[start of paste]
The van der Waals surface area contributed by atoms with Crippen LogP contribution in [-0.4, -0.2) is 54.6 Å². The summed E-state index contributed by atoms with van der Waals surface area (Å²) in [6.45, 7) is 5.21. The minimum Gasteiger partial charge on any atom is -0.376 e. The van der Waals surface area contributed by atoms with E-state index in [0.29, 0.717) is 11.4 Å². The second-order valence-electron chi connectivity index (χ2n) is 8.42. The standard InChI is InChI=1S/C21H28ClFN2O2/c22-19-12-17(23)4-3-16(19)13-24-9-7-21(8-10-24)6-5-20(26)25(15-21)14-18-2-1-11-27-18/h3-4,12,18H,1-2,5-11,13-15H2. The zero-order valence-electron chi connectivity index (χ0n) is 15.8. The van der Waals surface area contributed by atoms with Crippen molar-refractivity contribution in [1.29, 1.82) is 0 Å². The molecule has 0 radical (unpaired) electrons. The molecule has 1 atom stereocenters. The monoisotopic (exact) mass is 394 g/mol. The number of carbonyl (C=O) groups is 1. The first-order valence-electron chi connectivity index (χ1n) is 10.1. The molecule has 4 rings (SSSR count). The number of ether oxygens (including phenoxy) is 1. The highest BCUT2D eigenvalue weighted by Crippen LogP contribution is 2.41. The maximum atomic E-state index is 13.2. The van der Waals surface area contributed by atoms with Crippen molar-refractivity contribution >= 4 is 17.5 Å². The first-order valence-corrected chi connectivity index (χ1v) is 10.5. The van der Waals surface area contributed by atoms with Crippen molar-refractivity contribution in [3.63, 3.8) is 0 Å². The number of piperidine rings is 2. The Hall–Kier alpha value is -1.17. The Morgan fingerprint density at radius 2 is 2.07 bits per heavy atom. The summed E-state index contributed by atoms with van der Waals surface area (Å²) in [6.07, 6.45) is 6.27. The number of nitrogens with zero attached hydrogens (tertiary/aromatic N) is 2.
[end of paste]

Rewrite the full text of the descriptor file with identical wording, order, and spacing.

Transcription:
The van der Waals surface area contributed by atoms with Crippen LogP contribution in [-0.4, -0.2) is 54.6 Å². The summed E-state index contributed by atoms with van der Waals surface area (Å²) in [6.45, 7) is 5.21. The minimum Gasteiger partial charge on any atom is -0.376 e. The van der Waals surface area contributed by atoms with E-state index in [0.29, 0.717) is 11.4 Å². The second-order valence-electron chi connectivity index (χ2n) is 8.42. The standard InChI is InChI=1S/C21H28ClFN2O2/c22-19-12-17(23)4-3-16(19)13-24-9-7-21(8-10-24)6-5-20(26)25(15-21)14-18-2-1-11-27-18/h3-4,12,18H,1-2,5-11,13-15H2. The zero-order valence-electron chi connectivity index (χ0n) is 15.8. The van der Waals surface area contributed by atoms with Crippen molar-refractivity contribution in [1.29, 1.82) is 0 Å². The molecule has 0 radical (unpaired) electrons. The molecule has 1 atom stereocenters. The monoisotopic (exact) mass is 394 g/mol. The number of carbonyl (C=O) groups is 1. The first-order valence-electron chi connectivity index (χ1n) is 10.1. The molecule has 4 rings (SSSR count). The number of ether oxygens (including phenoxy) is 1. The highest BCUT2D eigenvalue weighted by Crippen LogP contribution is 2.41. The maximum atomic E-state index is 13.2. The van der Waals surface area contributed by atoms with Crippen molar-refractivity contribution >= 4 is 17.5 Å². The first-order valence-corrected chi connectivity index (χ1v) is 10.5. The van der Waals surface area contributed by atoms with Crippen molar-refractivity contribution in [3.63, 3.8) is 0 Å². The number of piperidine rings is 2. The Hall–Kier alpha value is -1.17. The Morgan fingerprint density at radius 2 is 2.07 bits per heavy atom. The summed E-state index contributed by atoms with van der Waals surface area (Å²) in [6.07, 6.45) is 6.27. The number of nitrogens with zero attached hydrogens (tertiary/aromatic N) is 2.